Many people claim to be nutritionists … you can find one almost anywhere—from your local vitamin shop, to a health food store or even your local gym. My goal is not to discredit them, but to educate the public that it takes a real college degree, one year of residency and a very complicated RD exam to become a registered dietitian in the State of New York. Whenever consulting someone who claims to be a “nutritionist,” one should always ask for a valid New York State License. My specialty is in broad nutrition, from weight management and diabetes, to renal and cardio disease, but my primary focus is on sports nutrition. As a registered dietitian and mother of a competitive junior tennis player, I can relate how proper nutrition is important to an athlete.
On many occasions, I observe kids and adults who do not know what to eat before and after tennis drills or they experience match fatigue, cramps and poor stamina. There are many misconceptions on what to eat or what to avoid eating before a match. While some parents stuff their kids with heavy meals to sustain energy, there are others who do not allow any meals prior to a match.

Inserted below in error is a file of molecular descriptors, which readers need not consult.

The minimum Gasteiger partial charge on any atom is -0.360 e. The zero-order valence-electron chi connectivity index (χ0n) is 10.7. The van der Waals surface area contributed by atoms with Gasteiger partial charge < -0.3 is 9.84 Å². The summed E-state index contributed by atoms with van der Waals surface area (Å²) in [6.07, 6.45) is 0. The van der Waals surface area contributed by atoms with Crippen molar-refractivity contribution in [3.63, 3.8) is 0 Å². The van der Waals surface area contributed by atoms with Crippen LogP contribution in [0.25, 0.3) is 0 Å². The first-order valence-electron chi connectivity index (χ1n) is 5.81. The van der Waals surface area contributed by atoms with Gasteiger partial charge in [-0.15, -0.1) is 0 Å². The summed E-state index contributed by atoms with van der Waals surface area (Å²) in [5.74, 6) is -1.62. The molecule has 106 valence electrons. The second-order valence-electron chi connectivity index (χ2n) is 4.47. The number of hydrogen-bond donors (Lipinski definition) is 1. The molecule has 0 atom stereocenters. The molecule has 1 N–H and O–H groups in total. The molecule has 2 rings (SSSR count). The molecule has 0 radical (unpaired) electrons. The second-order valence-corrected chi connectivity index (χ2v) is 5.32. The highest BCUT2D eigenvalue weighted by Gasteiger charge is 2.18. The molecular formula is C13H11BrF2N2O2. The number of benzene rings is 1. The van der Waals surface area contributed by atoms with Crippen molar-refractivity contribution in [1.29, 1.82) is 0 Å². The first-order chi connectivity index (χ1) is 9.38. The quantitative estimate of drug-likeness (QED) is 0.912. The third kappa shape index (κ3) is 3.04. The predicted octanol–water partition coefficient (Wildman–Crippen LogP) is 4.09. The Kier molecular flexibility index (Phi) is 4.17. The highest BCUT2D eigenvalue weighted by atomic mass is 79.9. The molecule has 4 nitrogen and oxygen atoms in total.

Just like having tennis and a fitness coach, a competitive tennis player needs to consult with a sports nutritionist. At many sophisticated tennis clubs, coaches guide athletes on proper hydration and diet. I haven’t seen a staff nutritionist at our local tennis clubs as of yet and perhaps it’s a good time to change this. A change in diet can significantly improve athletic results and prevent many injuries. Novak Djokovic’s gluten-free diet completely changed his game and even seems to have improved his breathing issues. Proper caloric, liquid and electrolyte calculations are crucial for any athlete. Although one cannot control the outcome of a match, an athlete should certainly use all the tools necessary, such as proper nutrition, to better control it. Make a proper nutrition a key part of your wining formula!All Articles